The sun shines over Baku's Presidential Palace and the Flame Towers, as seen from the medieval Shirvanshah's Palace in the Old City.
Photograph by Rena Effendi

Over the centuries, Azeris have survived by adapting. They bent to the will of the Persians, fell in line under the Russians, yet never quite submitted. “The best way to retain our identity, that core of language, music, and cuisine that differentiates us from our neighbours, was through flexibility,” explains history enthusiast Fuad Akhundov. This led to tolerance. It’s no accident that three distinct Jewish communities, one of Ashkenazim, one of Georgian Jews, and one of Mountain Jews (descendants of Persian Jews), have survived pashas, caliphs, and commissars. While Ibrahimova is exploring an Azerbaijani vernacular with her art, Kefli’s Shirinov looks to the soil. He serves me two wines made from the local red Madrasa grape, then a white Bayan Shira. I prefer them as political statements rather than as beverages, but the wines are proving to be plenty palatable for the twentysomethings around me, who are talking loudly over the jazz music, laughing, and pushing each other toward the bar for another glass. The scene reminds me of Budapest or Prague right after the fall of the Eastern bloc—except these aren’t Americans and other new tourists enjoying a youthful adventure. They’re locals conversing in Russian and Azeri, out on the town enjoying the fruit of their nation’s burgeoning prosperity.

Despite Ibrahimova’s fears, Baku could never become Dubai. This is an ancient place, not a 20th-century invention. Its layers of history stack up like a pastry. Early one morning I wander through the stillness of the walled Inner City, or Icheri Sheher, much of which was built between the 12th and 16th centuries. I spend a long time gazing at the Muhammad (or Siniggala) Mosque and its minaret, which became known as the Broken Tower after it was bombed by Russian warships in the 1720s (and later rebuilt). When I step back to let a class of preteens in blue and white uniforms file past, I realise that the labyrinth of streets and alleys around me is more than a World Heritage tourist attraction. It’s a living neighbourhood.

Most cities value sturdy, handsome buildings over structures that are dilapidated, but I’m wondering if Baku’s mania for restoration has gone too far. “The problem,” says a young woman named Ayan, “is that you can no longer tell what is new and what is old.” Walking around the centre of the Old City, I notice walls of apartment buildings with webs of cracks and balconies that appear poised to plummet to earth. I learn that many are scheduled for a government-subsidised overhaul. Yet the stone of the Muhammad Mosque has been scrubbed to its original golden colour, centuries of history wiped away with each swipe of a cloth. The historic oil mansions, too—built in the 1800s with money made from oil, which has been extracted from around Baku since the third century—have been scoured to a generic cleanliness.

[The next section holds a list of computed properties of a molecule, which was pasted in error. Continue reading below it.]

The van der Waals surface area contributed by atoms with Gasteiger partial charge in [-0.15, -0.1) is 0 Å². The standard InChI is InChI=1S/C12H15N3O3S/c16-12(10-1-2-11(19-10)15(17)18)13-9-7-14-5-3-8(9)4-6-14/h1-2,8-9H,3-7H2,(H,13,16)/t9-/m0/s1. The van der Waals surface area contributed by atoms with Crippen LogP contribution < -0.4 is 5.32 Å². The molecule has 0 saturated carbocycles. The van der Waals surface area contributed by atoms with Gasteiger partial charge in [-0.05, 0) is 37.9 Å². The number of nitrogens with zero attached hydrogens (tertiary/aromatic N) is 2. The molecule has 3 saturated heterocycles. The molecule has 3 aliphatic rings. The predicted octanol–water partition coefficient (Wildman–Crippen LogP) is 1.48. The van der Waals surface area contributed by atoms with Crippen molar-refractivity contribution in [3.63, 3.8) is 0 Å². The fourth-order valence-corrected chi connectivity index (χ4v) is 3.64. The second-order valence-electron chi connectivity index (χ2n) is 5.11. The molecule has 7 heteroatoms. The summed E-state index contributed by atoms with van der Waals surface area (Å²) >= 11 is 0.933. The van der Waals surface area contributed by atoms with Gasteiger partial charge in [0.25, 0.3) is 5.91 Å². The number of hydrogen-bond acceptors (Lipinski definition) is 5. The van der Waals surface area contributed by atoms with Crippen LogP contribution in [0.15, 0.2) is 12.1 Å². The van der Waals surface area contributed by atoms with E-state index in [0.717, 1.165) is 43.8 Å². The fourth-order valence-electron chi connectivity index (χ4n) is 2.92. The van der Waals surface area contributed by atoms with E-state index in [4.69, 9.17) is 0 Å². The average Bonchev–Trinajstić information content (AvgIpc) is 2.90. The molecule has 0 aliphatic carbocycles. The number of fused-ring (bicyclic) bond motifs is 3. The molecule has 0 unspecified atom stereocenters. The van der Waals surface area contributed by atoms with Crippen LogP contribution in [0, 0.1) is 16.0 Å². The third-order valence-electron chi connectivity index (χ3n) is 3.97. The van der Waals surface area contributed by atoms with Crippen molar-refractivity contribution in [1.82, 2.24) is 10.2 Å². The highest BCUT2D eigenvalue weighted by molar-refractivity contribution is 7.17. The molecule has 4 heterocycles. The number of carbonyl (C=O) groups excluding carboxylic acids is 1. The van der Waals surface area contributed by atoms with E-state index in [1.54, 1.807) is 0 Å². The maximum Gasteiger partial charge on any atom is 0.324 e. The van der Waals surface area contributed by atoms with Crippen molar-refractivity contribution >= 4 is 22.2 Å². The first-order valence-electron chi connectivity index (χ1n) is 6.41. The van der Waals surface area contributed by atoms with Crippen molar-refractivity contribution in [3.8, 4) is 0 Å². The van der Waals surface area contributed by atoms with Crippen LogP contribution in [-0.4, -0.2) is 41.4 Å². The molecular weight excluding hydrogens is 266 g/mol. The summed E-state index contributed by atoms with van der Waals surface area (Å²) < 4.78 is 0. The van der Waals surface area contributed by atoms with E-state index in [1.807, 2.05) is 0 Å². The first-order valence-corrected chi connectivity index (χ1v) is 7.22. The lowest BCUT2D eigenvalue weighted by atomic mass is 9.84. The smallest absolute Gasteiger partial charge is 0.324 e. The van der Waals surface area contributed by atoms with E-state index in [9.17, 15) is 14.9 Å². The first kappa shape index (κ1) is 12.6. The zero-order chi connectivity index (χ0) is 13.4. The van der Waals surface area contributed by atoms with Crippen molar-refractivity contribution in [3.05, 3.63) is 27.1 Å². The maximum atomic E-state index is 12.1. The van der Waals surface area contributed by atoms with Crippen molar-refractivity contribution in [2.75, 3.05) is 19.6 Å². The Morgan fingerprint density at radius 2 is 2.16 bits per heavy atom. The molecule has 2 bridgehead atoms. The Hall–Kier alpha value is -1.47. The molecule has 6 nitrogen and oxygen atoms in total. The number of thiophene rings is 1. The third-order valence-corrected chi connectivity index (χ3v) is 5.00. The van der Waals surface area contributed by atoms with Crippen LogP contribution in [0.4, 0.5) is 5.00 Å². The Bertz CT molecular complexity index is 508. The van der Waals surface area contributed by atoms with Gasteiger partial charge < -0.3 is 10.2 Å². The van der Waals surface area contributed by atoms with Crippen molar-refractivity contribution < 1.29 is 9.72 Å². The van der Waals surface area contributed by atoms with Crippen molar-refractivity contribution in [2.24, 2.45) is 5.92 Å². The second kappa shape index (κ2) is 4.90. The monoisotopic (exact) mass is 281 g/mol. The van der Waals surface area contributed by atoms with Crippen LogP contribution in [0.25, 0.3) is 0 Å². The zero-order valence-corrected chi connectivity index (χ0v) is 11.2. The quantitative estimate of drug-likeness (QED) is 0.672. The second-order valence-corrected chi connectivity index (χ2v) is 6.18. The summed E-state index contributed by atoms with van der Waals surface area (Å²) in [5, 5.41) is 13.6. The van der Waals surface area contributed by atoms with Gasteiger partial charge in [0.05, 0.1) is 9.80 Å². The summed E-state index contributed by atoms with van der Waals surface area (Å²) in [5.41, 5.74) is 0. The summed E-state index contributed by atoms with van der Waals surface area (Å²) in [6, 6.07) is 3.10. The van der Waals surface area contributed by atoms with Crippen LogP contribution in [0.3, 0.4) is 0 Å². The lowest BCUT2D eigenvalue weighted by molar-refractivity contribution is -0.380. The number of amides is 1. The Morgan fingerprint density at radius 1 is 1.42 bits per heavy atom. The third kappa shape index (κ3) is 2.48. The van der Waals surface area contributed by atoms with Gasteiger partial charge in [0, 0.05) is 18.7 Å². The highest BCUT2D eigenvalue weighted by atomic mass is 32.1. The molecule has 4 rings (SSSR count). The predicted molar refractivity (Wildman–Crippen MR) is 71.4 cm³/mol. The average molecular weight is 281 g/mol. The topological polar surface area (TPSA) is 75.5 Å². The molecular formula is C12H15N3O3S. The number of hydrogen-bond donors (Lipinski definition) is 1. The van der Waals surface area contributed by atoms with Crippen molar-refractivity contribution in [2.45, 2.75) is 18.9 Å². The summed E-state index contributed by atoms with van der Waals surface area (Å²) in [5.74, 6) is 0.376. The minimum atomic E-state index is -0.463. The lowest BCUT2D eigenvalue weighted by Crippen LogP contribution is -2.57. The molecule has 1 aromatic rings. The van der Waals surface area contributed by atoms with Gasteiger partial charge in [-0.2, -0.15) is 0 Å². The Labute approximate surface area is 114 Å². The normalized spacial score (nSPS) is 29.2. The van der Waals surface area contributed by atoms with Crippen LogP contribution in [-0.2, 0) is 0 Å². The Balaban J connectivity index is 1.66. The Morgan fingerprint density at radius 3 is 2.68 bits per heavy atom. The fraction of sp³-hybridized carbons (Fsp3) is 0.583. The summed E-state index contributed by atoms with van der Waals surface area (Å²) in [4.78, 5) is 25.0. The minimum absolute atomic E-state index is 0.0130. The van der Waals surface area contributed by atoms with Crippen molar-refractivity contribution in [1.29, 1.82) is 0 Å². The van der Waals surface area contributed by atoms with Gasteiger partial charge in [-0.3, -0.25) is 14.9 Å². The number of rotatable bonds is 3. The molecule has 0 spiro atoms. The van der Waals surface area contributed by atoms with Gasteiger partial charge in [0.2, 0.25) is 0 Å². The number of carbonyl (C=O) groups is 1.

Soviet-era oil rigs still operate in Balakhani village, where the industrial boom of Baku started in the late 19th century.
Photograph by Rena Effendi
A hulking metal relic of Soviet times stands at the entrance to an old rubber factory in the once thriving Sumqayit quarter.
Photograph by Rena Effendi

“Oil made Baku,” Zohrab Huseynov, a mechanical engineer who works in the petroleum industry, tells me one evening as we share a cab. “The reason Baku is big and beautiful and ugly and crowded is because of oil. The most beautiful buildings were erected during the oil boom, as well as communication lines and the first school for girls.”

One luminary whose family made a fortune in Caspian oil was Alfred Nobel, the inventor of dynamite and the benefactor of the eponymous Nobel Prizes. He and others would construct elaborate residences in Baku, including Mukhtarov’s Mansion, a rendition of a Venetian palace that now hosts weddings, and the Hajinski Mansion, which houses luxury shops and apartments. What strikes me, though, is that these residences, refreshed, appear to have been built with today’s oil money rather than a century ago.

I can’t get too worked up about this. A new layer of dirt will come soon enough, and anyway the history of a place transcends its buildings. Late one morning, with wind sending a steady whirl of stray paper fluttering down Sheikh Shamil street, I pass between gold-painted statues to enter the Taze Bey Hammam, a traditional Turkish bath. Opening the wooden front door, I find myself in a hallway decorated with wood carvings, mounted animals, framed photos, and other miscellanea. The place smells like Turkish cigarettes. Taze Bey has operated continuously for more than a century. I check in and trade my clothes for a towel. A film loop of Persian dancing girls fills a screen in the washroom. I catch my breath as I step into the sauna: It’s the hottest I’ve ever felt. “A hundred degrees, one-zero-zero,” the attendant tells me as he places a wet cloth cap on my head—and he isn’t talking Fahrenheit.

Heat, a plunge in cold water, and I’m led into a steam room. I stretch out on a bench covered with a towel. Through mist I see an attendant holding leafy branches under a fountain. When he shakes the branches over me, the water droplets give a shiver of pleasure. He proceeds to rhythmically whip the leaves over my arms and back. I close my eyes and consider the hundreds of thousands of men who over centuries have submitted to the same treatment in this part of the world. I share a language with almost none of them, and many pledged fealty to leaders I would abhor, yet rarely have I felt such a living connection with the past. When the session finishes, it takes me a moment to recall where I am. And who.